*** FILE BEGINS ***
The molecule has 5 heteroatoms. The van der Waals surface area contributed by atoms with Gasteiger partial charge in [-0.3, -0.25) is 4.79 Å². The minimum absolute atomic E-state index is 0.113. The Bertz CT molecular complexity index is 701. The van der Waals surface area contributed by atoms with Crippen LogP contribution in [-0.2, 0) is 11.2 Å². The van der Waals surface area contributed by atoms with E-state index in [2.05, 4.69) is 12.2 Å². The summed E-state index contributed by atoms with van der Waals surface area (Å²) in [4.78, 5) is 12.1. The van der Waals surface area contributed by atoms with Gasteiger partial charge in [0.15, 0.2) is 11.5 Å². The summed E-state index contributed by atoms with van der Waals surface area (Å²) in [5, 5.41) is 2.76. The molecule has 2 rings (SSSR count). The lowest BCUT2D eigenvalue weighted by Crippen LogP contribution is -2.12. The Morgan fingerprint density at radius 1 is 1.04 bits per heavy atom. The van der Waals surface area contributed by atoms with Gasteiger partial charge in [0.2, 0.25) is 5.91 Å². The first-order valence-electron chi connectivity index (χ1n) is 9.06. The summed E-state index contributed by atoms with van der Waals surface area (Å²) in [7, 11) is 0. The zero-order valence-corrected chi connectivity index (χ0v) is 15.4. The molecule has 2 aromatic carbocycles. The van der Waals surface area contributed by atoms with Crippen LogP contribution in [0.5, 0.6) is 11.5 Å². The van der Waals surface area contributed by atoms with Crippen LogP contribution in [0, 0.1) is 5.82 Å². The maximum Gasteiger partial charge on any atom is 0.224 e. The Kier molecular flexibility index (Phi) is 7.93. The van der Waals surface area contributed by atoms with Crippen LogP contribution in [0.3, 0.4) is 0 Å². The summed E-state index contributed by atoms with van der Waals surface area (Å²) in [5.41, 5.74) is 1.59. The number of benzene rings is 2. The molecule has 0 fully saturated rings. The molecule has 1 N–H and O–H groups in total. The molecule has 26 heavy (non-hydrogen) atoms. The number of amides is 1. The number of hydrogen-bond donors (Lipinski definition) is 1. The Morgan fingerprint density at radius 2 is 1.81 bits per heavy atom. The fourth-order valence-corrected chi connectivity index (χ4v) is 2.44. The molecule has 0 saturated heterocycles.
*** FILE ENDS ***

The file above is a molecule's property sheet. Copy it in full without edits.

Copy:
The molecule has 5 heteroatoms. The van der Waals surface area contributed by atoms with Gasteiger partial charge in [-0.3, -0.25) is 4.79 Å². The minimum absolute atomic E-state index is 0.113. The Bertz CT molecular complexity index is 701. The van der Waals surface area contributed by atoms with Crippen LogP contribution in [-0.2, 0) is 11.2 Å². The van der Waals surface area contributed by atoms with E-state index in [2.05, 4.69) is 12.2 Å². The summed E-state index contributed by atoms with van der Waals surface area (Å²) in [4.78, 5) is 12.1. The van der Waals surface area contributed by atoms with Gasteiger partial charge in [0.15, 0.2) is 11.5 Å². The summed E-state index contributed by atoms with van der Waals surface area (Å²) in [5, 5.41) is 2.76. The molecule has 2 rings (SSSR count). The lowest BCUT2D eigenvalue weighted by Crippen LogP contribution is -2.12. The Morgan fingerprint density at radius 1 is 1.04 bits per heavy atom. The van der Waals surface area contributed by atoms with Gasteiger partial charge in [0.2, 0.25) is 5.91 Å². The first-order valence-electron chi connectivity index (χ1n) is 9.06. The summed E-state index contributed by atoms with van der Waals surface area (Å²) in [7, 11) is 0. The zero-order valence-corrected chi connectivity index (χ0v) is 15.4. The molecule has 2 aromatic carbocycles. The van der Waals surface area contributed by atoms with Crippen LogP contribution in [0.5, 0.6) is 11.5 Å². The van der Waals surface area contributed by atoms with Crippen LogP contribution in [0, 0.1) is 5.82 Å². The maximum Gasteiger partial charge on any atom is 0.224 e. The Kier molecular flexibility index (Phi) is 7.93. The van der Waals surface area contributed by atoms with Crippen LogP contribution in [0.3, 0.4) is 0 Å². The summed E-state index contributed by atoms with van der Waals surface area (Å²) in [5.41, 5.74) is 1.59. The number of benzene rings is 2. The molecule has 0 fully saturated rings. The molecule has 1 N–H and O–H groups in total. The molecule has 26 heavy (non-hydrogen) atoms. The number of amides is 1. The number of hydrogen-bond donors (Lipinski definition) is 1. The Morgan fingerprint density at radius 2 is 1.81 bits per heavy atom. The fourth-order valence-corrected chi connectivity index (χ4v) is 2.44. The molecule has 0 saturated heterocycles.